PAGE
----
Last week my friends ,family and I randomly ended up in condo next door to the annual Ram Das gathering in Maui. In attendance were many devotees of Neem Karoli Baba, the 60s Indian guru of many well known teachers of dharma, including kirtan master Krishna Das and notable author, Jack Kornfield. Ram Das goes back to the 1960s as the Harvard Psy. professor, experimenting with LSD, getting inspired and then getting fired along with Timothy Leary just as he was beginning his lifelong quest to inquire into the nature of “self”.
Timothy Leary’s spirit, lingered in the counterculture shade of the Maui palm trees, where sky meets the ocean and sand , where older devotees, enjoying their 30 year+practice, soak up as much in Sun as there as in dharma, then bask in both, while not making any excuses about enjoying a frozen piña colada in middle of the day and getting up at the crack of dawn for outdoor yoga. It was immaculate. Krishna Das, always the heart and soul, the singers- singer, for the body of people, was reflected in the pure enthusiastic heart of Neem Karoli Baba himself, who lingered everywhere. I was able to offer pranams to Ram Das as he passed by and contemplate the unusual but unique situation I found myself in.
Within the karma and dharma of a family reunion, we had ended up a beach away from the event and were invited by attendees to share in the time and sing with them. So between explorations of Mother Maui, we sang the names of Saints, Sages and Gods with our dharma heroes. During our separate adventures, we sang our own, made up kirtans, encouraging each other to let more of our voice out and take a chance that just letting it rip would do the trick.
It did the trick for us. We sang everywhere we went, from the moment we first landed and kept it going throughout the entire time we were on Maui. Intermittent between songs were laughter and connection that were made more delightful because half the time the only words we shared were about dharma and devotion. Many of our actions were better informed too as we brought more intention to what we did and communicated among each other. As the Full Moon rose, chanting away, I made a commitment during that special time to keep up the song and the dharma and to hold them as one. This was made over a fire ceremony offered by friends and family. Sticking with yoga brought this entire experience together for us. We all felt the blessing of our situation.
When I look back on how I heard of yoga, I know someplace along the way, Ram Das was nearby. And I don’t remember when I first heard the word yoga, but it occurred much prior to my popular understanding. So I might have, like many people, developed a conceptual, pre-verbal, understanding of yoga that suddenly had acquired a name- and I followed the jargon and teachings of those who came before and have made a lot of my own intentions based on that understanding. Who knew back then that what I leaned included the lifetime of work a guy like Ram Das. He brings life to dharma in a way that allows me to take my own journey, be it to India or into my held beliefs painful, joyful or otherwise. It is only my journey to take while up ahead Ram Das laughs and beckons me and everyone onward.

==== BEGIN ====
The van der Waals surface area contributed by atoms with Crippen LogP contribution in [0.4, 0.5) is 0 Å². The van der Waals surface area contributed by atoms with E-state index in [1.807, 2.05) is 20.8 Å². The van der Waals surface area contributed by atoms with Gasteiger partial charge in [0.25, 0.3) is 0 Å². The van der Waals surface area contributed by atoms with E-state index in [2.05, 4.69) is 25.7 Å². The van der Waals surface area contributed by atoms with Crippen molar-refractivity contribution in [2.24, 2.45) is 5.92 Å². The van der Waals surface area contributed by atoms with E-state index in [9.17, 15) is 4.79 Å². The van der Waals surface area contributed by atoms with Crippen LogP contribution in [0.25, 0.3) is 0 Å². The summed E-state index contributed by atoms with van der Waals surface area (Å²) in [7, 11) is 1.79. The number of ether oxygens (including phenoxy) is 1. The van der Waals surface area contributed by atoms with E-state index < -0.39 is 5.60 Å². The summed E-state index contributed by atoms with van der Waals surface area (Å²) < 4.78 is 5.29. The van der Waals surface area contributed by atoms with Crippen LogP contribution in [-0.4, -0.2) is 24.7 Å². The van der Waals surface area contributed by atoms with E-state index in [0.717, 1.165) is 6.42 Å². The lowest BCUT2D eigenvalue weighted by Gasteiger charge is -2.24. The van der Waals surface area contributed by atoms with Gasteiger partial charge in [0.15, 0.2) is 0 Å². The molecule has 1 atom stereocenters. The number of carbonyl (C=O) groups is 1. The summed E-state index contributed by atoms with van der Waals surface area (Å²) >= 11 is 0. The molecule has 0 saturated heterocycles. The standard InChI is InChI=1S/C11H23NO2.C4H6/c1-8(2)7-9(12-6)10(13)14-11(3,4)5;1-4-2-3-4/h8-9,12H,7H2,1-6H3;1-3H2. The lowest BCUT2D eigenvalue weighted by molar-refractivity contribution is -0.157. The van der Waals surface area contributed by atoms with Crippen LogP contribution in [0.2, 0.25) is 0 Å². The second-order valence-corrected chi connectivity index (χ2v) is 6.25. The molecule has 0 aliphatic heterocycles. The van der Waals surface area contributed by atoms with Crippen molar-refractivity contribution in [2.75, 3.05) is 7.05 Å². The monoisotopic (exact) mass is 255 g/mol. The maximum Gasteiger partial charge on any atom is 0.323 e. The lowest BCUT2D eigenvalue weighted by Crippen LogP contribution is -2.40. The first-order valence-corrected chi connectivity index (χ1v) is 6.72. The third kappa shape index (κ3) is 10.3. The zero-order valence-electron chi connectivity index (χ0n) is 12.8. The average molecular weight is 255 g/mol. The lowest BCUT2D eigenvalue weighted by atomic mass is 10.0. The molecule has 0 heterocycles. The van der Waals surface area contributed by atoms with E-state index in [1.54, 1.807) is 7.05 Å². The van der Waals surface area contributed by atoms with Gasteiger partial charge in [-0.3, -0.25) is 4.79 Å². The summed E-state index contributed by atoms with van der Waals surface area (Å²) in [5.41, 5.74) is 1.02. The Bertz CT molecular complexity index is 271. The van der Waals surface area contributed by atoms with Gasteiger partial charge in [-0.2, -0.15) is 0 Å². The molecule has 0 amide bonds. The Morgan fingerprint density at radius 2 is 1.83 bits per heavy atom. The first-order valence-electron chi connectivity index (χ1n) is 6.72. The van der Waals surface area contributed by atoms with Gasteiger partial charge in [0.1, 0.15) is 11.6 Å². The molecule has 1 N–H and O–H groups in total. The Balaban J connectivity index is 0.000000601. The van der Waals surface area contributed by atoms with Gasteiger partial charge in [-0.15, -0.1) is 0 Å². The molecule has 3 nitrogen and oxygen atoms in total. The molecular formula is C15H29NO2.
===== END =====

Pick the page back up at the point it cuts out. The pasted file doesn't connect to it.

Popular culture aside, the benefit of dharma is available to anyone who seeks it and puts it to use. A guru is not someone to mimic or imitate, because we could not share in their precise and exact karma anyway and certainly have our own dharma to attend to. A guru cannot also be simply associated with, within the absence of our own karma and dharma. We have our work to do. The guru wants above all for us to be liberated. For our sake and theirs, it’s probably lonely and boring being the who knows. Dharma is to be a shared experience.
This experience and the outcome in my shared world with my friends and family feels like an empowerment. I can finally open up to my song and share it, to sing with people to sing their song with them. I am so grateful for dharma in my life and to Ram Das and Krishna Das. I heard KD in 1999 and I wanted to sing just like he did. So I did, in private and in a way that worked for me. Back then I felt like a fraud because even though I had the desire, I did not understand just what I believed in and without the heart the mind can’t be unbound.
So I sang the Hanuman Chalisa, the Bhagavad Gita, the Ngondro , the Yoga Sutra of Patanjali, the Heart Sutra and everything and anything, pop-songs and all the Greatest Hits- and now I’m ready to share. I sorted it out, do the little things the masters recommend in passing. Those are seeds of dharma. I’m glad I waited, so those seeds could grow roots.
I’m sticking with the teachings, simple and heard in passing because even in pride and ego they flourish. One day they win and the ego is happy to surrende. Keep up the practice of whatever dharma you know and it will take you to “All”. Or just keep singing.
See you all soon and often, look for chanting on the schedule on Thursdays at 8pm, Friday’s at 9am and Saturdays at 11am
Much Love- Casey